The MGM Mirage buyout of Mandalay Bay was a classic real estate play. In the old days, casinos competed with exotic entertainment, cool atmosphere, loose slots and cheap food. That made sense when every 400 yards a tourist walked on the Strip brought him or her to a new property. If you start at the Four Seasons, you have to walk a few miles now before you even get anywhere that isn't an MGM Mirage resort.

Just like you want to buy the yellow and the green and the blue properties on the Monopoly board, MGM wanted to make it very hard to go anywhere on the south end of the Strip without landing on one of the company's squares.

But MGM is still playing by the old rules; it still thinks that the casino is a revenue center. But lots of the new players do not.

Analysts have long been saying it's not just about the casino anymore. Room rates, entertainment, golf, swimming pools, food and just about everything else were originally used as incentives to get people to play in the casino. The casino was the only profit center.

Then casino companies figured out that they should be making all the other stuff pay as well. With the right branding and marketing, it's worked.

What is different about the new players is that they're happy to cash in on the real estate value of the Strip and cash in on the brand loyalty of hotel customers but leave the casino business to somebody else.

We hardly noticed a few years ago when J.W. Marriott declined to get into slots and cards and left Millennium Gaming to create the Rampart Casino at its Summerlin resort. Well, that was just a company policy.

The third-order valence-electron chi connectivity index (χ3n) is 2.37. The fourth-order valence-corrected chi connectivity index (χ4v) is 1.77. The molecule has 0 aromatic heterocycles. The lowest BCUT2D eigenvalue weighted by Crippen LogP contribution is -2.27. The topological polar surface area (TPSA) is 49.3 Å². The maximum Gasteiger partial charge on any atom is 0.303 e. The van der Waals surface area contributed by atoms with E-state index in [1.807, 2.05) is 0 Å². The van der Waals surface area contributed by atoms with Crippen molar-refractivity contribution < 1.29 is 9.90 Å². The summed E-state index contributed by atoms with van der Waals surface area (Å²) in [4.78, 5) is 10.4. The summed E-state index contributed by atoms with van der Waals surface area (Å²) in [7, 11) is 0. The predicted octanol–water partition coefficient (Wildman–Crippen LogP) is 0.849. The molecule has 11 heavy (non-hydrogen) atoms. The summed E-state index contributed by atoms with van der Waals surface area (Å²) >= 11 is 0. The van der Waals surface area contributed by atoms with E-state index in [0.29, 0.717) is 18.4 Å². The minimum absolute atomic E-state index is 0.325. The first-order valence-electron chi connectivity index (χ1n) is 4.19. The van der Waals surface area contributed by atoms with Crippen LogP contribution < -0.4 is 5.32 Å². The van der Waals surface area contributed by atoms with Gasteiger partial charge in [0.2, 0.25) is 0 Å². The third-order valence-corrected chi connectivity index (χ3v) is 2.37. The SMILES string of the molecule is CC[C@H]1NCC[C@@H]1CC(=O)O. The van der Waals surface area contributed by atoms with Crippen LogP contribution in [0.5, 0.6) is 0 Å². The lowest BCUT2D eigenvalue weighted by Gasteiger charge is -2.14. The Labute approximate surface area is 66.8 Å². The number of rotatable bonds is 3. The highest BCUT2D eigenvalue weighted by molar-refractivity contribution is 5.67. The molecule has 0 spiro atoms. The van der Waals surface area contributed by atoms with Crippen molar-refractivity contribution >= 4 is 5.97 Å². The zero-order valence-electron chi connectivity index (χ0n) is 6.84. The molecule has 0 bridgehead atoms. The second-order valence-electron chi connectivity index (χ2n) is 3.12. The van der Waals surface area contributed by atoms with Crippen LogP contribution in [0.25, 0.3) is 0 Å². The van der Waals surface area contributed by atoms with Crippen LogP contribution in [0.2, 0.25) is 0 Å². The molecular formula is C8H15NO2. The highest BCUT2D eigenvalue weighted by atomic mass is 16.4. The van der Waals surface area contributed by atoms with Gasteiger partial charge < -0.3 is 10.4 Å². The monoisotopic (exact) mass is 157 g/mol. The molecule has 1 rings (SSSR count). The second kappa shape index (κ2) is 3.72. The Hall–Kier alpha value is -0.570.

But then came the Westin Casuarina. Again, a strong hotel brand wanted a piece of the Las Vegas action. So it bought the old Maxim and renovated that sad-looking hotel. Now it can offer its loyalty customers a location near the Strip with the ultra-comfortable beds for which it wants to be famous. And it brought in a casino operator to run its relatively small gaming operation.

Now that model is rapidly expanding. In the past 12 months, we've seen Barrick Gaming disappear from the scene. In its wake emerged Tamares, a Liechtenstein-based corporation whose interest in downtown was apparently a real estate play. It owned the land under the casinos Barrick operated.

When that company left the scene almost as mysteriously as it had arrived, Tamares emerged as the owner of the properties. It decided to get an operator for the casinos rather than go through the licensing process, which might have raised questions about its investments in what it euphemistically describes as "technology development" and "manufacturing." One of its products is a self-propelling howitzer. Its investments are private and it preferred to keep them that way, so it would not expose itself to the licensing process.